I would like to avoid a process using too much CPU. In fact, I want to prevent my CPU from heating up since I have some really long CPU demanding tasks (video converting) to run from a Raspberry Pi with Debian on it: temperature rises over 80 °C.

I have seen that there's a cpulimit command, but I don't know how to run my command with it since it seems to take either the pid (process ID) as argument or an executable file with the code to run, not the bash command itself. I would like to directly see what my task returns and be able to Ctrl-C if needed. Note: if I try to put my task command into a file and run cpulimit -l 20 --path=/path/to/my/file.sh, then it returns Warning: no target process found. Waiting for it... So it looks like I am unable to understand 1) what the --path argument actually does, and 2) how to properly use cpulimit on any terminal command...

I would prefer not to use workarounds like nohup my-command --my-args &, even if it secondarily returns the pid and let me write the cpulimit command for it.

Thanks in advance!

  • would nice be enough? Feb 27, 2018 at 20:18
  • @RuiFRibeiro : I'm not sure since the point is not to prevent my task from having a kind of priority upon other tasks but to avoid too much CPU usage. Let's say I want maximum 25% of CPU usage, that means that there might be 75% unused CPU cooling down (I have 4 cores). I fear, with nice my task would use all the CPU even with the worst priority since there won't be other tasks in the same time. Feb 27, 2018 at 20:29
  • 1
    You can limit it to one CPU for instance. There are other methods too. unix.stackexchange.com/questions/326579/… Feb 27, 2018 at 20:32
  • Would limiting it to only one CPU core mean that it would be always the same? To prevent overheating, I would prefer the cores to switch regularly! Feb 27, 2018 at 20:34
  • Let´s wait for other suggestions, there are other methods. Feb 27, 2018 at 20:36

2 Answers 2


Leverage the Power Management Capabilities of your Hardware

If your goal is to reduce the CPU temperature you might want to consider tweaking power management parameters to ensure the CPU gets throttled earlier. Depending on the model of your Raspberry Pi you might want to reduce the temp_soft_limit in config.txt (default seems to be 60°C). See the Raspberry Pi documentation for details.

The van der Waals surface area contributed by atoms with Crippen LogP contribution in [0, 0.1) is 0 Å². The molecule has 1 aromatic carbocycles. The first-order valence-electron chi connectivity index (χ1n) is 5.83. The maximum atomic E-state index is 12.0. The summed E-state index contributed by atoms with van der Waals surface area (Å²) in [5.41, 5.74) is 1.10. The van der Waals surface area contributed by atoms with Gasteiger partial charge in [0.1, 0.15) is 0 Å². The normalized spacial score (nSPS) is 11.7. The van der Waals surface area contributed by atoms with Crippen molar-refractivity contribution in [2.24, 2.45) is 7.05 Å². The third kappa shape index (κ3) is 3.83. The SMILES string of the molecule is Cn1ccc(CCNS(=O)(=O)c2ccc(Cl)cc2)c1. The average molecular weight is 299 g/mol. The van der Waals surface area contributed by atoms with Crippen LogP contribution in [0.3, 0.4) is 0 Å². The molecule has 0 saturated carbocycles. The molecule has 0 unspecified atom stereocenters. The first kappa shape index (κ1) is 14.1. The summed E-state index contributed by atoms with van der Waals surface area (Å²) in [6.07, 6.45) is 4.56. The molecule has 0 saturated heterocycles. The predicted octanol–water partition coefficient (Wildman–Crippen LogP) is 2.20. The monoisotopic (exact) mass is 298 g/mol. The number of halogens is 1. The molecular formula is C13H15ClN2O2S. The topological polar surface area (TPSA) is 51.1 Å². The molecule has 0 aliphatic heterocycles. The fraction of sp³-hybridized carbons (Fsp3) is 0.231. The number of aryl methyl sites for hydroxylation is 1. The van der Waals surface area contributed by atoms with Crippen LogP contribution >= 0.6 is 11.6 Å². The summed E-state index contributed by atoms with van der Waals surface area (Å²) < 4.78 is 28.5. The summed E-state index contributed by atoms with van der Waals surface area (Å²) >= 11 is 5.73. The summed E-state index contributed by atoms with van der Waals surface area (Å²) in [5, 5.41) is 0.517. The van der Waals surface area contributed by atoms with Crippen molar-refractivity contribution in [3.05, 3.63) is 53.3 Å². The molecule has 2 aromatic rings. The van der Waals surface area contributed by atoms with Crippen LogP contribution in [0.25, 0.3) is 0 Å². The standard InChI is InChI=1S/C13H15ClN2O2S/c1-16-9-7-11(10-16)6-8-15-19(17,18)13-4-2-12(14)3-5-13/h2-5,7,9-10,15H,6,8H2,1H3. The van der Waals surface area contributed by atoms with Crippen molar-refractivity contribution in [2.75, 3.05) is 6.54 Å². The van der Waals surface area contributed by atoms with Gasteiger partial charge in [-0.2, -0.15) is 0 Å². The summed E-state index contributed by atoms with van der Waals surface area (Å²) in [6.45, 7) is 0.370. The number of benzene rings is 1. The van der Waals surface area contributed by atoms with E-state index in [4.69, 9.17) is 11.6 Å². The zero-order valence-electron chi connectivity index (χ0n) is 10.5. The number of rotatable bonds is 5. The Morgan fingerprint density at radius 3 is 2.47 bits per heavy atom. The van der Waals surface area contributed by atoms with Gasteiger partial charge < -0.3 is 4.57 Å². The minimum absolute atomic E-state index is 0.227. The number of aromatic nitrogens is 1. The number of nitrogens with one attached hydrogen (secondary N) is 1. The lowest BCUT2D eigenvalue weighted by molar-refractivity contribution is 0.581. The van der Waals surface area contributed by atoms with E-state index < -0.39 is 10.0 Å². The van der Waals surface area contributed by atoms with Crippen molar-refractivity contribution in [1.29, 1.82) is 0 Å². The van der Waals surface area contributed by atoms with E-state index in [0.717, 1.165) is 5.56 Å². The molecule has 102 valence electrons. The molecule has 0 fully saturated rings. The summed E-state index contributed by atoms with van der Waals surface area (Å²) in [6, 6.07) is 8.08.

Use Control Groups

Another option would be to use cgroups to limit the amount of resources a process can use. Note that cgroups also takes child processes into account a process might spawn and can also be applied to daemons. If you want to limit CPU usage by let's say your favorite shell which spawns tools like sed, awk etc. or the Chrome browser which spawns a separate process for each tab this would set a limit for the amount of CPU cycles all processes in the affected cgroup can burn.

You can create a control group with name "cpulimit" like so:

$ sudo cgcreate -g cpu:/cpulimit

Set the limit for the processes in this control group to 20% of the CPU time:

$ sudo cgset -r cpu.cfs_period_us=1000000 cpulimit
$ sudo cgset -r cpu.cfs_quota_us=200000 cpulimit

Run your application:

$ sudo cgexec -g cpu:cpulimit <command>
  • 1
    Thank you! Is it intentional that in the first line you have -g cpu:/cpulimit (with a slash) and in the last line you have -g cpu:cpulimit (without a slash) ? May 31, 2020 at 7:42

I'll give you two answers: one that uses cpulimit and an alternate one that makes more sense.

First answer: If you're trying to limit a script with cpulimit, why don't you run the individual tasks inside the script under cpulimit? For instance:

cpulimit --limit 20 -- ~/bin/mprime/mprime -t  # starts a slow mprime

Alternate answer: You're presenting a bit of an x-y problem. You want to give the CPU time to cool off, but you're doing it with a program that works by rapidly suspending and resuming processes.

    cpulimit always sends the SIGSTOP and SIGCONT signals to a process,
    both to verify that it can control it  and  to  limit  the  average
    amount  of  CPU it consumes ...

Not only is this an inaccurate kludge that can be replicated with a bash one-liner, but also note that cpulimit messes with the file descriptors in a way that can screw programs up. For instance, had I run mprime in interactive mode with cpulimit --limit 20 -- ~/bin/mprime/mprime in the first example, I would've seen an infinite loop of mprime prompts flood my terminal until I SIGKILLed cpulimit and mprime manually.

Your goal is to give the processor some idle time. The proper way to do this is to downclock the processor so that it spends more time doing nothing. Since the device in question is a Raspberry Pi, this shouldn't be too difficult to accomplish.

P.S.: Rui F Ribeiro is correct in that limiting the processor-intensive task to a single core will help keep temperatures low. It does not make sense to continuously move the process between cores as this will not help the processor cool off in any way since the same amount of power is still being poured into the same chip.

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